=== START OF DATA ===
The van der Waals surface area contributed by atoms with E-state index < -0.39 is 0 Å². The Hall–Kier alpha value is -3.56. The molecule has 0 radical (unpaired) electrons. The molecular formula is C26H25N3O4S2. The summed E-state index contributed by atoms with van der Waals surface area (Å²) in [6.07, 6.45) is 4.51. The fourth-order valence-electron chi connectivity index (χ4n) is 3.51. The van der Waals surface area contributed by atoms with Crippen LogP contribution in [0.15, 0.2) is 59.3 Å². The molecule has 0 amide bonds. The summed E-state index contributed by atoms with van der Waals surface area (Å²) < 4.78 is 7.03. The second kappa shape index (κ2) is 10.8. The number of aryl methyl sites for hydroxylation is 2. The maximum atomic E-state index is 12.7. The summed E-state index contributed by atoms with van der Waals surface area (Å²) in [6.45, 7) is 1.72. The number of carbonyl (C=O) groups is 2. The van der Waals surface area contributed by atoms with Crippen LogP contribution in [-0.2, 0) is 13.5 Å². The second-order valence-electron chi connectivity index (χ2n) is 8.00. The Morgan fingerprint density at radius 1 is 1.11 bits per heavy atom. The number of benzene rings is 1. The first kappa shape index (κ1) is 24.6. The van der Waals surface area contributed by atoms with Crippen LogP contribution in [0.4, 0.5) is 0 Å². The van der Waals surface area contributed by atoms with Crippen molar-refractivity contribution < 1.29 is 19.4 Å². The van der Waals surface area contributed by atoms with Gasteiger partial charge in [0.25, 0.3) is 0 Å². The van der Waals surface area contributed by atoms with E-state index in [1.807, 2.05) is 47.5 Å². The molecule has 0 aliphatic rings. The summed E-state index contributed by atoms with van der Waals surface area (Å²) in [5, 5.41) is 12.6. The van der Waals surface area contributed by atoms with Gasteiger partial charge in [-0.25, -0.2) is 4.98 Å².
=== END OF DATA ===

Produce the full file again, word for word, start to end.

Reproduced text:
The van der Waals surface area contributed by atoms with E-state index < -0.39 is 0 Å². The Hall–Kier alpha value is -3.56. The molecule has 0 radical (unpaired) electrons. The molecular formula is C26H25N3O4S2. The summed E-state index contributed by atoms with van der Waals surface area (Å²) in [6.07, 6.45) is 4.51. The fourth-order valence-electron chi connectivity index (χ4n) is 3.51. The van der Waals surface area contributed by atoms with Crippen LogP contribution in [0.15, 0.2) is 59.3 Å². The molecule has 0 amide bonds. The summed E-state index contributed by atoms with van der Waals surface area (Å²) < 4.78 is 7.03. The second kappa shape index (κ2) is 10.8. The number of aryl methyl sites for hydroxylation is 2. The maximum atomic E-state index is 12.7. The summed E-state index contributed by atoms with van der Waals surface area (Å²) in [6.45, 7) is 1.72. The number of carbonyl (C=O) groups is 2. The van der Waals surface area contributed by atoms with Crippen LogP contribution in [-0.2, 0) is 13.5 Å². The second-order valence-electron chi connectivity index (χ2n) is 8.00. The Morgan fingerprint density at radius 1 is 1.11 bits per heavy atom. The number of benzene rings is 1. The first kappa shape index (κ1) is 24.6. The van der Waals surface area contributed by atoms with Crippen LogP contribution in [0.4, 0.5) is 0 Å². The van der Waals surface area contributed by atoms with Crippen molar-refractivity contribution < 1.29 is 19.4 Å². The van der Waals surface area contributed by atoms with Gasteiger partial charge in [0.25, 0.3) is 0 Å². The van der Waals surface area contributed by atoms with E-state index in [1.807, 2.05) is 47.5 Å². The molecule has 0 aliphatic rings. The summed E-state index contributed by atoms with van der Waals surface area (Å²) in [5, 5.41) is 12.6. The van der Waals surface area contributed by atoms with Gasteiger partial charge in [-0.25, -0.2) is 4.98 Å².